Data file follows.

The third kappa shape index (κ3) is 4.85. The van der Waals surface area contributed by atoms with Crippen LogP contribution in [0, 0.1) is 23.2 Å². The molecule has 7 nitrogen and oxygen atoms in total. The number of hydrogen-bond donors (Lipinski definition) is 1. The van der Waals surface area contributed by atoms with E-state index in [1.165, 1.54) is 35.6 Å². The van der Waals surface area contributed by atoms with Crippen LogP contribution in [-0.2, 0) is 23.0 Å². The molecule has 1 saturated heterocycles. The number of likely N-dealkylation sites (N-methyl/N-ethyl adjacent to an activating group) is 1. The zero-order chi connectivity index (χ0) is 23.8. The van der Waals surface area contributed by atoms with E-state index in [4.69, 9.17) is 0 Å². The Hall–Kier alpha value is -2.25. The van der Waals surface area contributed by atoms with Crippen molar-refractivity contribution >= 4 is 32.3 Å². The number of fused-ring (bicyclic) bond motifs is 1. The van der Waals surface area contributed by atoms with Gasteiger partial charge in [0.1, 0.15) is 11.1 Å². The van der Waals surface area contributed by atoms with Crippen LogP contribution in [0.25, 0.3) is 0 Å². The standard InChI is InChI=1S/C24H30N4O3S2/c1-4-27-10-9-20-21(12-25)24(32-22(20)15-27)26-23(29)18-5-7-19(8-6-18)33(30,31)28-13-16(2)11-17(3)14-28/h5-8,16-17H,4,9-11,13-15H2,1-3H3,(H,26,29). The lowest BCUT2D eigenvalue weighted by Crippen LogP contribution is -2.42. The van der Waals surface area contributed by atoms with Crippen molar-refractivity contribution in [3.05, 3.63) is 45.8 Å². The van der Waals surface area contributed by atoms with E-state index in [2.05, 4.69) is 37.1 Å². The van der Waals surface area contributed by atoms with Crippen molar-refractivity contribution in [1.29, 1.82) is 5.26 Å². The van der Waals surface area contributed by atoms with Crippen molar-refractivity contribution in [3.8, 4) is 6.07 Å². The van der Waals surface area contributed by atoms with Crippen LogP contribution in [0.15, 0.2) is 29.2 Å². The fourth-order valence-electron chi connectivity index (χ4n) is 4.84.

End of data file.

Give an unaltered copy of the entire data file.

The third kappa shape index (κ3) is 4.85. The van der Waals surface area contributed by atoms with Crippen LogP contribution in [0, 0.1) is 23.2 Å². The molecule has 7 nitrogen and oxygen atoms in total. The number of hydrogen-bond donors (Lipinski definition) is 1. The van der Waals surface area contributed by atoms with E-state index in [1.165, 1.54) is 35.6 Å². The van der Waals surface area contributed by atoms with Crippen LogP contribution in [-0.2, 0) is 23.0 Å². The molecule has 1 saturated heterocycles. The number of likely N-dealkylation sites (N-methyl/N-ethyl adjacent to an activating group) is 1. The zero-order chi connectivity index (χ0) is 23.8. The van der Waals surface area contributed by atoms with E-state index in [4.69, 9.17) is 0 Å². The Hall–Kier alpha value is -2.25. The van der Waals surface area contributed by atoms with Crippen molar-refractivity contribution >= 4 is 32.3 Å². The number of fused-ring (bicyclic) bond motifs is 1. The van der Waals surface area contributed by atoms with Gasteiger partial charge in [0.1, 0.15) is 11.1 Å². The van der Waals surface area contributed by atoms with Crippen LogP contribution in [0.25, 0.3) is 0 Å². The standard InChI is InChI=1S/C24H30N4O3S2/c1-4-27-10-9-20-21(12-25)24(32-22(20)15-27)26-23(29)18-5-7-19(8-6-18)33(30,31)28-13-16(2)11-17(3)14-28/h5-8,16-17H,4,9-11,13-15H2,1-3H3,(H,26,29). The lowest BCUT2D eigenvalue weighted by Crippen LogP contribution is -2.42. The van der Waals surface area contributed by atoms with Crippen molar-refractivity contribution in [3.05, 3.63) is 45.8 Å². The van der Waals surface area contributed by atoms with E-state index in [2.05, 4.69) is 37.1 Å². The van der Waals surface area contributed by atoms with Crippen molar-refractivity contribution in [1.29, 1.82) is 5.26 Å². The van der Waals surface area contributed by atoms with Crippen molar-refractivity contribution in [3.8, 4) is 6.07 Å². The van der Waals surface area contributed by atoms with Crippen LogP contribution in [0.15, 0.2) is 29.2 Å². The fourth-order valence-electron chi connectivity index (χ4n) is 4.84.